In 1917, New York State granted women the right to vote. It was one of the first states to do so, and the domino effect lead to the passage of the 19th Amendment in 1920, which granted women the right to vote across the country. However, that didn’t put an end to the assumptions that women couldn’t be soldiers, or firefighters, or many other things traditionally in the male realm. Women fought, and continue to fight, for the right to be considered equal citizens every day, both in America and across the world.

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What The General Slocum Victims Wore

This may look like an ordinary child’s shoe, but it has a much darker history. The above shoe belonged to the then nearly six year old Helen Liebenow as a baby, sister of the donor, Adella Liebenow Wotherspoon. Wotherspoon was the last survivor of the General Slocum steamer disaster. On June 15, 1904, fire broke out on the ship and 1,021 passengers perished within minutes. Helen’s body was never recovered from the disaster.


General Slocum Disaster – Half-submerged boat, PR 020

The General Slocum disaster was New York’s deadliest disaster until September 11, 2001. The steamer was carrying members of St. Mark’s Evangelical Lutheran Church, mainly German immigrants, to a picnic on Long Island. Most of the nearly 1,400 passengers were women and children living in Manhattan’s Little Germany neighborhood, now the East Village. In fact, there’s a memorial to the disaster in Tompkins Square Park.

Slocum Disaster, placing tags on bodies. Geographic File, PR-020

Slocum Disaster, placing tags on bodies. Geographic File, PR-020

As the steamer traveled up the East River, a fire caught in the Lamp Room. Many lifeboats and life preservers on the ship were in disrepair, and as a result 1,021 passengers died by fire or drowning. The community in Little Germany was devastated, as many victims were members of prominent families. The area’s German population was already in decline, with the influx of Russian, Italian and Jewish immigrants, and after the disaster many of the neighborhood’s Germans moved to Brooklyn or Manhattan’s Upper East Side.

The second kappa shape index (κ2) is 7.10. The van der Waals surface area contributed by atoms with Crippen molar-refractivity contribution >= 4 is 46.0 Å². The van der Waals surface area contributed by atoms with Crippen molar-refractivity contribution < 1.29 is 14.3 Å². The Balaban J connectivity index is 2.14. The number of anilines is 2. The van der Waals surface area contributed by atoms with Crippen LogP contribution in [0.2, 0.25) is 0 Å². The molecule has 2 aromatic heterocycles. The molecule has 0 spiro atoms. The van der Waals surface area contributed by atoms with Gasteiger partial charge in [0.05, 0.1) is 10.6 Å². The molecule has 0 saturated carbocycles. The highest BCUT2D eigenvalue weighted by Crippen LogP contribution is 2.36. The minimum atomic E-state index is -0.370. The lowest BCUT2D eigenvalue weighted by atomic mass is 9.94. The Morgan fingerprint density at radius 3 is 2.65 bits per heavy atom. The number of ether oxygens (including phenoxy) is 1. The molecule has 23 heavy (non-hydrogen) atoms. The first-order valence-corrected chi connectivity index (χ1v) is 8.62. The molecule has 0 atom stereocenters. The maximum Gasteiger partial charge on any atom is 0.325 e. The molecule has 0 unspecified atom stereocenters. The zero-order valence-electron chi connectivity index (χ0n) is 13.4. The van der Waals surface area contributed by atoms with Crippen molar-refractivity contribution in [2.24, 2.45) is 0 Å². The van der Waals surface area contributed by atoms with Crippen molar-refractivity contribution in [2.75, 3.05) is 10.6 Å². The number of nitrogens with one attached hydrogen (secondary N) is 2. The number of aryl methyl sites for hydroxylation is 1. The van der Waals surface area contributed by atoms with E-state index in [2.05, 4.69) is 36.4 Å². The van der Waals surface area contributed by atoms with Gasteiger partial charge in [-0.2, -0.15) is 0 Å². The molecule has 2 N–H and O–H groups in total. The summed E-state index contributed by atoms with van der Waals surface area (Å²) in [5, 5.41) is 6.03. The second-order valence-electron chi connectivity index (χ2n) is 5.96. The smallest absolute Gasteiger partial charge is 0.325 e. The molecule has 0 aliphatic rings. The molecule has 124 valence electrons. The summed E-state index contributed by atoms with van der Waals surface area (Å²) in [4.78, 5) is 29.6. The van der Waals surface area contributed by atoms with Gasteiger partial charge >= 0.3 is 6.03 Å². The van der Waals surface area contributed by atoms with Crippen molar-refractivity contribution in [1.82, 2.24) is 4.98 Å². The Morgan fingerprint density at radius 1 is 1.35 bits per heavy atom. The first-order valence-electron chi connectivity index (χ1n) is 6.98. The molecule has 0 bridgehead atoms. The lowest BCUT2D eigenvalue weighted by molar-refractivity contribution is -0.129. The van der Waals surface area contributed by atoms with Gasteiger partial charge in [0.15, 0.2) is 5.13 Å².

Pair of shoes worn by Anna C. Liebenow, a child who drowned in the General Slocum disaster, ca. 1904. Leather, cotton, metal. New-York Historical Society, Bequest of Adella “Tiby” Liebenow Wotherspoon, 2004.26.2

The above shoes, and more, are currently on view in A Brief History of New York: Selections from A History of New York in 101 Objects.

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What Was In The Time Capsule?

Yesterday, historians and researchers at the New-York Historical Society opened this elegant bronze time capsule, entrusted to the New-York Historical Society by the Lower Wall Street Business Men’s Association in 1914. So 100 years later, what’s in the box?


Crowd gathered for the opening of the time capsule (Seth Newcom/New-York Historical Society)


Opening the capsule (Seth Newcom/New-York Historical Society)


Organizing the contents (Seth Newcom/New-York Historical Society)


The contents displayed (Seth Newcom/New-York Historical Society)


New York Tribune found in the capsule (Seth Newcom/New-York Historical Society)

Given that this was a Wall Street Business association, the contents often reflected that. There was the 25th Annual Report for the Coffee Exchange of the City of New York, records from the Chamber of Commerce, the directory for the New York Stock Exchange, and various trade journals. There were also numerous newspapers, which showed the important headlines of the day (like the latest about the Mexican Civil War).

But that wasn’t all that took place. Our Student Historians also created a time capsule of their own! To be opened in 2114, the capsule is filled with objects that represent life in New York and America today. Objects include a MetroCard, flyers and buttons from the Occupy Wall Street movement, an Amazon Kindle, the box for the iPhone 6, and an MTA Subway map. Tell us, what would you put in a Time Capsule today?


Objects to go in the Student Historians’ time capsule (Seth Newcom/New-York Historical Society)